Let's assume for a moment that Obama wins the Democratic nomination, but goes on to lose to John McCain in the general election. Let us also assume that Hillary Clinton is true to her word and campaigns vigorously and wholeheartedly for Obama in the ahead of said general election. Finally, let's assume that the rules governing the selection of national convention delegates is not altered in any significant way. Iowa and New Hampshire still get to go first, and the rest of the states inch ever closer to a national primary.
Would the Democratic Party automatically unite behind Clinton on November 5 following an Obama loss the day before (...or for that matter between then and the beginning of the 2012 cycle)? Whether the party does or doesn't is inconsequential because a challenger (or challengers) would emerge regardless. With Iowa set to lead off the process again (given no change in the rules), would Clinton have a problem in 2012? There has been an awful lot of talk about the caucus process during 2008. But because Clinton's performance was less than stellar in caucus states and because she and her surrogates have questioned the level of democracy inherent in them, would she have a problem in the first and most visible caucus? The Hawkeye takes pride in being the first caucus in the nation; a distinction that allows them to go before New Hampshire each cycle.
I don't doubt that Clinton would be more organized in caucus states if she were to run in 2012, but could her stance on caucuses in 2008 give an opponent, say (Sen.?) Mark Warner, an opening in Iowa? As Barack Obama proved, getting off to a good start and proving the viability of your candidacy can be hugely important. Yes, Warner's record and experience speak for themselves and he would potentially be an attractive candidate anyway, but could he (or any challenger) effectively use Clinton's late 2008 caucus position against her? If the economy has rebounded and the Iraq situation has calmed somewhat, then perhaps. But if that is the case, McCain would have a strong case to take to the American electorate and any Democrat (Clinton included) would find it difficult to topple him. If those issues are still the issues of 2012 and if the major Democratic candidates have largely similar methods of dealing with them (sound familiar?), then the caucus quandary could rear its head in Iowa.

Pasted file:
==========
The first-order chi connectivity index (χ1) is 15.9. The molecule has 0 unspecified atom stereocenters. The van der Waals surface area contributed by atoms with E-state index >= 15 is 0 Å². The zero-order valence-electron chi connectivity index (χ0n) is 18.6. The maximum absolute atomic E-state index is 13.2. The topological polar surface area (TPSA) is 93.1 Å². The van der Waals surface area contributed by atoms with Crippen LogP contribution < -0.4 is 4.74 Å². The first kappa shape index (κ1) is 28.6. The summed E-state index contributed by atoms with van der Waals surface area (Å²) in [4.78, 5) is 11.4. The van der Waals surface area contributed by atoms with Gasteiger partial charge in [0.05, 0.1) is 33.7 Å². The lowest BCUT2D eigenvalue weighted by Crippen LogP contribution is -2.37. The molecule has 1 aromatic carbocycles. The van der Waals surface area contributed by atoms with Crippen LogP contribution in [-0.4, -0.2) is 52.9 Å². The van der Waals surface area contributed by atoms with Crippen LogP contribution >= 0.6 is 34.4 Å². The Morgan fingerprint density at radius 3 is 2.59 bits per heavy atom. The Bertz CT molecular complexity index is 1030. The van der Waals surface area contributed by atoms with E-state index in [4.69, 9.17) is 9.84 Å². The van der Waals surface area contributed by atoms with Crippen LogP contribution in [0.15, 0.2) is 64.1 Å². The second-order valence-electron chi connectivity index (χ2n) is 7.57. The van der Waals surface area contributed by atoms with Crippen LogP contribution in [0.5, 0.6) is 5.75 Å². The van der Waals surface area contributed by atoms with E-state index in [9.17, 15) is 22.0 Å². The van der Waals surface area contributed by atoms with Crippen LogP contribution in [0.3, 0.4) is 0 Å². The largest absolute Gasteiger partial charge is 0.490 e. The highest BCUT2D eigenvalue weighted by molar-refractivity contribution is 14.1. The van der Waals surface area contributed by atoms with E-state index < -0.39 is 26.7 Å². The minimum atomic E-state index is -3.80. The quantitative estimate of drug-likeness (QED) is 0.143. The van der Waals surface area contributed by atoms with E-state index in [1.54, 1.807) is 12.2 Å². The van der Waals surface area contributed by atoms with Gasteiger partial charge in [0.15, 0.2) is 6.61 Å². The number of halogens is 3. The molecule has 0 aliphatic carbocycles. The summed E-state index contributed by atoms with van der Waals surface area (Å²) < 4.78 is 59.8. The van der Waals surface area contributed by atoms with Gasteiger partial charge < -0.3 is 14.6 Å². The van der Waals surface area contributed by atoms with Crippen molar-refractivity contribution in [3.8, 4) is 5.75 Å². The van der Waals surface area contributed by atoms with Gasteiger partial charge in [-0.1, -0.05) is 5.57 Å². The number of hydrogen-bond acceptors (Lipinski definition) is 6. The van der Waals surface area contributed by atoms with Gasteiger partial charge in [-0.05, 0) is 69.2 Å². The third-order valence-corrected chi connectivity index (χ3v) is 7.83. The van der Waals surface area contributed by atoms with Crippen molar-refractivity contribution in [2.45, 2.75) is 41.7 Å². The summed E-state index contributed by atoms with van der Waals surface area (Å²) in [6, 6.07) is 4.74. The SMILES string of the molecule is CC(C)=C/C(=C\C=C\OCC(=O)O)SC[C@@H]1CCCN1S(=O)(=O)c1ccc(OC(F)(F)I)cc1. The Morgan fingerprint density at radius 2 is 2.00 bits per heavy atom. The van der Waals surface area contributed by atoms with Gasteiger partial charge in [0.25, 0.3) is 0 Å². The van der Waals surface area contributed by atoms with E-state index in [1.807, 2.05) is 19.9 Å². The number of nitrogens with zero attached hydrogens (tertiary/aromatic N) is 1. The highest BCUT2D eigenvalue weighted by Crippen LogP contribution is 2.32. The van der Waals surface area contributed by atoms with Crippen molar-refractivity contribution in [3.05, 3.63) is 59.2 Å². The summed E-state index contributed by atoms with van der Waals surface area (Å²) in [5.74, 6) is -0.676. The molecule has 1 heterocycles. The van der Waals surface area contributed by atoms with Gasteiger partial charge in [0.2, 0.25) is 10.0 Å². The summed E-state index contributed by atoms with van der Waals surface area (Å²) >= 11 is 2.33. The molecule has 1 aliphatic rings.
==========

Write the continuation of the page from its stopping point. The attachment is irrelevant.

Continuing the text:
The big issue for challengers to overcome would be the idea that 2012 is Clinton's turn. Undoubtedly, that would be a tough mountain to climb. But it looked like a tough mountain to climb in 2008 as well. And then Iowa launched Obama's candidacy. Barring any changes to the rules, though, Iowa will still have the first caucus in 2012.
Rules Matter...but Luck Does Too
The Electoral College Maps (5/21/08)
Colorado Congressional District Caucuses Final Tally: 67% of the Vote, 64% of the Delegates